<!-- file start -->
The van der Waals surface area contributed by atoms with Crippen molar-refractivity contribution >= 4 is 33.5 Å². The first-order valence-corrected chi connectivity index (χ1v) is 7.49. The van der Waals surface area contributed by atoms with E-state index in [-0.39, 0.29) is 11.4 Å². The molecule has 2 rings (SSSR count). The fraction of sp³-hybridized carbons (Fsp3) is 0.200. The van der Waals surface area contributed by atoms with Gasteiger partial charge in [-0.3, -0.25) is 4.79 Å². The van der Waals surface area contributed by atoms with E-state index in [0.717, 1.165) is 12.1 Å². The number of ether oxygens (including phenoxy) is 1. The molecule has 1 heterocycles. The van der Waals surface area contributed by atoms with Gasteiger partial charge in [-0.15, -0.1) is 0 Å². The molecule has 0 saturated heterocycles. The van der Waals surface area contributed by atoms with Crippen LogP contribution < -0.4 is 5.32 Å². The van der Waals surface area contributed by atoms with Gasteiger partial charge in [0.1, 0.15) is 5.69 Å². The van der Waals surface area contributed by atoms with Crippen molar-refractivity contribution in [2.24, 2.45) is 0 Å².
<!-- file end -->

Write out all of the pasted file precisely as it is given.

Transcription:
The van der Waals surface area contributed by atoms with Crippen molar-refractivity contribution >= 4 is 33.5 Å². The first-order valence-corrected chi connectivity index (χ1v) is 7.49. The van der Waals surface area contributed by atoms with E-state index in [-0.39, 0.29) is 11.4 Å². The molecule has 2 rings (SSSR count). The fraction of sp³-hybridized carbons (Fsp3) is 0.200. The van der Waals surface area contributed by atoms with Gasteiger partial charge in [-0.3, -0.25) is 4.79 Å². The van der Waals surface area contributed by atoms with E-state index in [0.717, 1.165) is 12.1 Å². The number of ether oxygens (including phenoxy) is 1. The molecule has 1 heterocycles. The van der Waals surface area contributed by atoms with Gasteiger partial charge in [-0.15, -0.1) is 0 Å². The molecule has 0 saturated heterocycles. The van der Waals surface area contributed by atoms with Crippen LogP contribution < -0.4 is 5.32 Å². The van der Waals surface area contributed by atoms with Gasteiger partial charge in [0.1, 0.15) is 5.69 Å². The van der Waals surface area contributed by atoms with Crippen molar-refractivity contribution in [2.24, 2.45) is 0 Å².